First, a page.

The increasing technical risks of global natural resource development have been well-documented. What is less understood but no less important are the growing political, regulatory and reputational risks involved in meeting the world’s growing resource needs.
We often think of the fight against climate change on a national or international level, but what can we do as a community?
On April 29, students in the Undergraduate Program in Sustainable Development presented practical solutions to sustainability issues and challenges faced by real world clients.
The Undergraduate Program in Sustainable Development is accepting applications for Fall 2016 teaching assistant positions.
Changing personal and social narratives can address issues of internal displacement in the built environment, as in this case in Medellín, Colombia.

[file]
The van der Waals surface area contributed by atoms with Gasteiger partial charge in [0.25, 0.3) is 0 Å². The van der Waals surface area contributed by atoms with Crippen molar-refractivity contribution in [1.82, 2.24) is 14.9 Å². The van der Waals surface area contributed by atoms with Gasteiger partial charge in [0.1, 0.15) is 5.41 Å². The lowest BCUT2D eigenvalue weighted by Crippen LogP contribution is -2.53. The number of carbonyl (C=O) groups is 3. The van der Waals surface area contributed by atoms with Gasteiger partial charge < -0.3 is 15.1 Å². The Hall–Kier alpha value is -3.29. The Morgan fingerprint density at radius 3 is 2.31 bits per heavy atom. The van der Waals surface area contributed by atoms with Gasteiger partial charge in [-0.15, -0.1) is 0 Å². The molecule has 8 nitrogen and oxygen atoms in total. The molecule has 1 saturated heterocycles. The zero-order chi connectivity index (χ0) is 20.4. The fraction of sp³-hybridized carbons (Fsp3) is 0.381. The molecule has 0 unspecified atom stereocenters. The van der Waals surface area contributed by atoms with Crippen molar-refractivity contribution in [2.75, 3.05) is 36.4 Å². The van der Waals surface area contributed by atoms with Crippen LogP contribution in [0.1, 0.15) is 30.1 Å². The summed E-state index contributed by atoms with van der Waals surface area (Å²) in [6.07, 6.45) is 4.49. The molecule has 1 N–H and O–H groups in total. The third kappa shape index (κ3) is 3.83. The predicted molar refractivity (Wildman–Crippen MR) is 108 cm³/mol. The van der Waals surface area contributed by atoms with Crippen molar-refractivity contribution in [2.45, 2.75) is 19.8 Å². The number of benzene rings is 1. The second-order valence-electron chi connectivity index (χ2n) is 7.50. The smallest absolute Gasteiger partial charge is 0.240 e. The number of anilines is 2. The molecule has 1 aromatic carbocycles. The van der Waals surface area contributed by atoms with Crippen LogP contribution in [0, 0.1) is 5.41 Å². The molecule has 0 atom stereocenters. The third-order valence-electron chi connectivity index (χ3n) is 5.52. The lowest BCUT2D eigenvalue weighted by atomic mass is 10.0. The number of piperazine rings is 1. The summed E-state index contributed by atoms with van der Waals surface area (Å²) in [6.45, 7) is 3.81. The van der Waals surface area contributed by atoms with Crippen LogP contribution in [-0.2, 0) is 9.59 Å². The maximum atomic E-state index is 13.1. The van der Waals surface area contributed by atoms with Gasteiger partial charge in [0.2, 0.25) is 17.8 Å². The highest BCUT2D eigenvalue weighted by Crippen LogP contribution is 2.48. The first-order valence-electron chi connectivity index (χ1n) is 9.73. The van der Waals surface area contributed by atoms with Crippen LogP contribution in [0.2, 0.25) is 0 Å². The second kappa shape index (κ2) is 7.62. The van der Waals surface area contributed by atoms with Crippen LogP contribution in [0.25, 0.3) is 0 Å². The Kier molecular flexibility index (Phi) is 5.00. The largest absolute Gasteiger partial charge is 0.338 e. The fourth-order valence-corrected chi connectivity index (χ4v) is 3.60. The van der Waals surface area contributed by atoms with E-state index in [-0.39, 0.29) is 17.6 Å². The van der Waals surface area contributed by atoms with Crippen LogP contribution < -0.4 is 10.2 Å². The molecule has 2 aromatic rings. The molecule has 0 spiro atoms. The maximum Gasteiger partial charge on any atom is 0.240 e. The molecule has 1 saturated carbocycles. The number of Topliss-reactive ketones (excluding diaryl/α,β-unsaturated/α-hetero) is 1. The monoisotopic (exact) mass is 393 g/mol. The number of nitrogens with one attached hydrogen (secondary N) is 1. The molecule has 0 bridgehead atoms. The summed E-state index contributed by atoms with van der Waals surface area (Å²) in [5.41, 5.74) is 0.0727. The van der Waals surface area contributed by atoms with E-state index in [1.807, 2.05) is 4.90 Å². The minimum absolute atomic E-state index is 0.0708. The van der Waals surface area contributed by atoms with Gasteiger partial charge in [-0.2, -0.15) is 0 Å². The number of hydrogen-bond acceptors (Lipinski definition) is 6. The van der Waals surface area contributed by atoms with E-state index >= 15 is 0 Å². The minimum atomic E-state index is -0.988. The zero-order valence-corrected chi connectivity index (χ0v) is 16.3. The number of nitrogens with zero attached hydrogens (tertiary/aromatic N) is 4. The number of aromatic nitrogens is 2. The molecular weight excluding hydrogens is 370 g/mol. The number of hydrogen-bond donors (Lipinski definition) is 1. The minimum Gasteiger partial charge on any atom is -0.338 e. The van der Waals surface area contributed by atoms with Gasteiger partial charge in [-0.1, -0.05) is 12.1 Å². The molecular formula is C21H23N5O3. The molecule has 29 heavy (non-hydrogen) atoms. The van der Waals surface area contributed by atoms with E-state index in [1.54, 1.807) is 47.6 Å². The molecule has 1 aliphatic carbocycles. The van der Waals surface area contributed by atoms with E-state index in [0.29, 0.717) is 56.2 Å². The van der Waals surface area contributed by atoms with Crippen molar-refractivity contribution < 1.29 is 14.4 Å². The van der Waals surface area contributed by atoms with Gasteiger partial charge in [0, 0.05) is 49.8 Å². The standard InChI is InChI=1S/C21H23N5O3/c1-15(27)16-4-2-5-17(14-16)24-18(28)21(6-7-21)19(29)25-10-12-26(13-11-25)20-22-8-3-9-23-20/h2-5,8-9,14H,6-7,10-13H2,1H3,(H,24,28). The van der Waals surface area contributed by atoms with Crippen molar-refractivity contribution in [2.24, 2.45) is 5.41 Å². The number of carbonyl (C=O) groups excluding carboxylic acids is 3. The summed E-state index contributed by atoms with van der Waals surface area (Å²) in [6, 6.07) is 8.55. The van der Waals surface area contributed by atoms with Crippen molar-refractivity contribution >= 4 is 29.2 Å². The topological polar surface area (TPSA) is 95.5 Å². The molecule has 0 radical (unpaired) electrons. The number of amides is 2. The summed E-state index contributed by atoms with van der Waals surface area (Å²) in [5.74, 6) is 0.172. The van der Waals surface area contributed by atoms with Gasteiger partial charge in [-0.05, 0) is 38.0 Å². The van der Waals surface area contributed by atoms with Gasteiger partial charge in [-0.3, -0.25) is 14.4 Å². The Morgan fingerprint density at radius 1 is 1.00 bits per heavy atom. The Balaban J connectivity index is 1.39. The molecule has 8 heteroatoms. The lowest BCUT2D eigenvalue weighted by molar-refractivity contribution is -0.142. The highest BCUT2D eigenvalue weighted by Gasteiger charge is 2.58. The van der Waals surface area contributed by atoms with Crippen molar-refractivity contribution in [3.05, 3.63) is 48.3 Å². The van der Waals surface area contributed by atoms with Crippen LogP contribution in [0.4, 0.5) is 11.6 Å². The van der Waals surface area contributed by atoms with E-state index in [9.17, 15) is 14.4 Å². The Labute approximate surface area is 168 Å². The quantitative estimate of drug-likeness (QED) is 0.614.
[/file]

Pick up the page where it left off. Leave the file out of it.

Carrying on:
The Columbia Water Center is undertaking a three-year project to quantitatively assess mining-related water and environmental risks and their financial implications.
The government of Peru faces significant pressure to encourage growth and investment in the mining sector, but this has also put pressure on the government’s ability to properly assess environmental impacts.
Read Flusser studied bamboo and its potential as a feedstock for efficient, second-generation biofuels. Alixandra Prybyla conducted groundbreaking research on the genus Leptarctus, a long-extinct mammal. Marisol Rodriguez worked on a financial model for solar investing. These are just three of the student projects on display at the recent Student Research Showcase.
The problem of air pollution in China continues to reach new heights. To combat the problem in any real way stringent regulation is needed. A new paper from Columbia University’s Earth Institute finds that this can be done without hurting job creation.